MOSS/JAMAICA HILLS—In what some residents say they think is a sign of the economic times, burglars have been targeting the neighborhood in recent months.
According to an advisory issued by Boston Police Department (BPD) District E-13 Community Service Officer Eric Krause, the police responded to nine break-ins in the area in September and October.
Most of them occurred during the day, the advisory says.
“I don’t know if it is related to the economy or what,” said area resident and Jamaica Hills Association secretary Marie Morelli.
Morelli, who also helps coordinate the Jamaica Hills Crime Watch, said the burglars appear professional. They have almost exclusively stolen expensive jewelry, and they are “very quick. They wear gloves. I understand there have been no fingerprints lifted.”
Susan Specter of Moss Hill Road told the Gazette her home was burglarized on the weekend of Oct. 11, while she and her husband were away.
The couple installed an alarm on the first floor of the house when they were robbed 20 years ago, Specter said. But this time the burglars climbed up to a second floor porch and in through a bedroom window. They dumped Specter’s jewelry onto the bed and picked through it. “They only took the good stuff,” Specter said.
The burglars then left the house through the back door, tripping the alarm, but not before they grabbed the Specters’ car keys. They escaped in the Specters’ car before the police arrived.
“What was not very smart on our part is my jewelry was in a basket. If I had a safe I would be a happier person right now,” Specter said.
Two of the other break-ins were also on Moss Hill Road. There were also two on Louder’s Lane, and one each on Allandale Road, Cedarwood Road, Pond Street and Hillcroft Road.
According to police reports, an arrest was made in a Sept. 19 daytime breaking and entering on Pond Street.
Acting E-13 commander Lt. Michael Kern, said the police response is a coordinated effort between uniformed police and detectives.
He would not say if there are currently any suspects in any of the burglary cases.
There is an increased police presence in the area, he said. “At this point we are conducting a field interrogation and observation (FIO) whenever we speak with anyone,” there is reason to be suspicious about.
Those interactions can be the result of 911 calls or of direct police observation, and they will lead to a report “regardless of whether the person has a legitimate reason or a good reason to be there,” Kern said.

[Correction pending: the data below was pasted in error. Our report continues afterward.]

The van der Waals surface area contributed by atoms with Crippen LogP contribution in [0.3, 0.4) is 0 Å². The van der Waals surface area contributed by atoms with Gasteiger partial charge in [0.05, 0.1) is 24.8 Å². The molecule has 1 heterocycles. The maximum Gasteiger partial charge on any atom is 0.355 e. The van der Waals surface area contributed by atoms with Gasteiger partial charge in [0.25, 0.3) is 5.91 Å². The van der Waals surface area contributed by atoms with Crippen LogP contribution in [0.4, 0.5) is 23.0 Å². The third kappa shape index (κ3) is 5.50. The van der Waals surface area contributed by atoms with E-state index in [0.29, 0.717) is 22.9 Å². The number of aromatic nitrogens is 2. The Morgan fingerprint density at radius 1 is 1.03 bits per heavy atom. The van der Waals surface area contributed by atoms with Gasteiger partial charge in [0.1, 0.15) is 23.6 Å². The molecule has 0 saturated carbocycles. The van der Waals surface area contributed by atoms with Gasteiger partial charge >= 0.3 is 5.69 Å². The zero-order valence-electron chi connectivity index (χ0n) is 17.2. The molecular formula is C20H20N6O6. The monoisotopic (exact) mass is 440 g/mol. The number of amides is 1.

“I have conducted FIOs on residents,” he said. The purpose, he said, is to collect as much information as possible.
In the advisory, Krause wrote that E-13 police had stopped a suspect “shortly after the breaking and entering on Hillcroft Road, but there was not enough evidence to make an arrest. This suspect is described as a black male, 19 years old, 6 feet tall and 140 lbs.”
He also wrote that police recently “responded to investigate a suspicious person knocking on the front and rear doors of 72 Woodland Road. The suspect in the area of Moss Hill was described as a white male or a white Hispanic male, about 30 years old operating a tan motor vehicle possibly a Volkswagen, but he was gone on police arrival.”
Police are meeting regularly with Crime Watch leaders and attending community meetings, Kern said.
“I brought the leadership of E-13 over to a Jamaica Hills Association meeting a couple of weeks ago,” said state Rep. Jeffery Sánchez, who lives in Moss Hill. “We have been working to get the message out that people need their doors and windows closed.”
Sánchez also urged neighbors to join Crime Watch groups. “We all need to be vigilant together,” he said.
Kern said that anyone observing anyone acting suspicious should not approach the person and should call 911. People calling from cell phones should dial 617-343-4911.
Safety tips and information on how to volunteer with the neighborhood Crime Watch are available in the Jamaica Hills Association newsletter. For a copy of the newsletter, e-mail firstname.lastname@example.org.